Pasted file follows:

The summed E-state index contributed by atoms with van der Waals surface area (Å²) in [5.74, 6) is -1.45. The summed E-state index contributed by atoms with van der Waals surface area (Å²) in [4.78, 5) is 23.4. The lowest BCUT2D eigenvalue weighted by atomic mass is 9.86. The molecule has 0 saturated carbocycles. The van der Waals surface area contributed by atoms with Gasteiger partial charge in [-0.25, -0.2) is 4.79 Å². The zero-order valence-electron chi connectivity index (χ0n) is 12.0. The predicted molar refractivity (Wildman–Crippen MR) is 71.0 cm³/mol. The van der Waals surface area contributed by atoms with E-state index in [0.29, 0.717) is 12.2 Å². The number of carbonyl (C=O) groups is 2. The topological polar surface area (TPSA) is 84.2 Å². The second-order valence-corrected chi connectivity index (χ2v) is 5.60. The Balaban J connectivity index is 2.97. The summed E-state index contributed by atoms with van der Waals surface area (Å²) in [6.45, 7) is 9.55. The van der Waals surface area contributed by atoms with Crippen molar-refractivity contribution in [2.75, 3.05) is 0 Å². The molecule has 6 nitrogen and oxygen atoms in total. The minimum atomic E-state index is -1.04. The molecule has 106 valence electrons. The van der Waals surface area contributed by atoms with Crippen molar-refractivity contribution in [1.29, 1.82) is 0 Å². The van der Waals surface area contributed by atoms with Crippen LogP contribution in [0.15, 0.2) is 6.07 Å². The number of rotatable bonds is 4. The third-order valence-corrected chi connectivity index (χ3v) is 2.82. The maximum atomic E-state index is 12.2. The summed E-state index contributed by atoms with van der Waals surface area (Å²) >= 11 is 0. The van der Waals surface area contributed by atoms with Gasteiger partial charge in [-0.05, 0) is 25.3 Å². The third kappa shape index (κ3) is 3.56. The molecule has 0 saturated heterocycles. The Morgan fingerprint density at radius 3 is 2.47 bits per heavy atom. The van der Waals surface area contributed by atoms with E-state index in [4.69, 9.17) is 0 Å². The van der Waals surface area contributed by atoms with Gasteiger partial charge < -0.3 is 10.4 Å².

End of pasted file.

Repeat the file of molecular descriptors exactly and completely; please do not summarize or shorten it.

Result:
The summed E-state index contributed by atoms with van der Waals surface area (Å²) in [5.74, 6) is -1.45. The summed E-state index contributed by atoms with van der Waals surface area (Å²) in [4.78, 5) is 23.4. The lowest BCUT2D eigenvalue weighted by atomic mass is 9.86. The molecule has 0 saturated carbocycles. The van der Waals surface area contributed by atoms with Gasteiger partial charge in [-0.25, -0.2) is 4.79 Å². The zero-order valence-electron chi connectivity index (χ0n) is 12.0. The predicted molar refractivity (Wildman–Crippen MR) is 71.0 cm³/mol. The van der Waals surface area contributed by atoms with E-state index in [0.29, 0.717) is 12.2 Å². The number of carbonyl (C=O) groups is 2. The topological polar surface area (TPSA) is 84.2 Å². The second-order valence-corrected chi connectivity index (χ2v) is 5.60. The Balaban J connectivity index is 2.97. The summed E-state index contributed by atoms with van der Waals surface area (Å²) in [6.45, 7) is 9.55. The van der Waals surface area contributed by atoms with Crippen molar-refractivity contribution in [2.75, 3.05) is 0 Å². The molecule has 6 nitrogen and oxygen atoms in total. The minimum atomic E-state index is -1.04. The molecule has 106 valence electrons. The van der Waals surface area contributed by atoms with Crippen molar-refractivity contribution in [1.29, 1.82) is 0 Å². The van der Waals surface area contributed by atoms with Crippen LogP contribution in [0.15, 0.2) is 6.07 Å². The number of rotatable bonds is 4. The third-order valence-corrected chi connectivity index (χ3v) is 2.82. The maximum atomic E-state index is 12.2. The summed E-state index contributed by atoms with van der Waals surface area (Å²) >= 11 is 0. The van der Waals surface area contributed by atoms with Gasteiger partial charge in [-0.05, 0) is 25.3 Å². The third kappa shape index (κ3) is 3.56. The molecule has 0 saturated heterocycles. The Morgan fingerprint density at radius 3 is 2.47 bits per heavy atom. The van der Waals surface area contributed by atoms with E-state index in [4.69, 9.17) is 0 Å². The van der Waals surface area contributed by atoms with Gasteiger partial charge < -0.3 is 10.4 Å².